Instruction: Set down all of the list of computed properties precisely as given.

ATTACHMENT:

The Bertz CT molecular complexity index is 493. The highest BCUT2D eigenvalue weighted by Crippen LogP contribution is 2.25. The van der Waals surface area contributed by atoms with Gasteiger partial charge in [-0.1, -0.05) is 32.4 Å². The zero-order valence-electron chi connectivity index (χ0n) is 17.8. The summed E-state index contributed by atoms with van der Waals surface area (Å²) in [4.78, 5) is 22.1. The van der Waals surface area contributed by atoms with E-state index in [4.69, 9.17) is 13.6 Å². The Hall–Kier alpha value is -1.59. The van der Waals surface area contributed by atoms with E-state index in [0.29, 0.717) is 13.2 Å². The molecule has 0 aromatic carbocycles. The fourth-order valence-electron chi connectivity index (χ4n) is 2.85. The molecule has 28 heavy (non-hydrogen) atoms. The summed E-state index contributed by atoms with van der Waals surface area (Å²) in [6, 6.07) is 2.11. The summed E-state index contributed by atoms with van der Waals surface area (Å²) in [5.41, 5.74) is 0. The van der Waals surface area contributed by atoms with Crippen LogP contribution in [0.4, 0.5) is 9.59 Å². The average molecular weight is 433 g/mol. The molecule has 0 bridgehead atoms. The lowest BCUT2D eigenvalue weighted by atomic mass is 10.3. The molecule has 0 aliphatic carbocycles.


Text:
The Bertz CT molecular complexity index is 493. The highest BCUT2D eigenvalue weighted by Crippen LogP contribution is 2.25. The van der Waals surface area contributed by atoms with Gasteiger partial charge in [-0.1, -0.05) is 32.4 Å². The zero-order valence-electron chi connectivity index (χ0n) is 17.8. The summed E-state index contributed by atoms with van der Waals surface area (Å²) in [4.78, 5) is 22.1. The van der Waals surface area contributed by atoms with E-state index in [4.69, 9.17) is 13.6 Å². The Hall–Kier alpha value is -1.59. The van der Waals surface area contributed by atoms with E-state index in [0.29, 0.717) is 13.2 Å². The molecule has 0 aromatic carbocycles. The fourth-order valence-electron chi connectivity index (χ4n) is 2.85. The molecule has 28 heavy (non-hydrogen) atoms. The summed E-state index contributed by atoms with van der Waals surface area (Å²) in [6, 6.07) is 2.11. The summed E-state index contributed by atoms with van der Waals surface area (Å²) in [5.41, 5.74) is 0. The van der Waals surface area contributed by atoms with Crippen LogP contribution in [0.4, 0.5) is 9.59 Å². The average molecular weight is 433 g/mol. The molecule has 0 bridgehead atoms. The lowest BCUT2D eigenvalue weighted by atomic mass is 10.3. The molecule has 0 aliphatic carbocycles.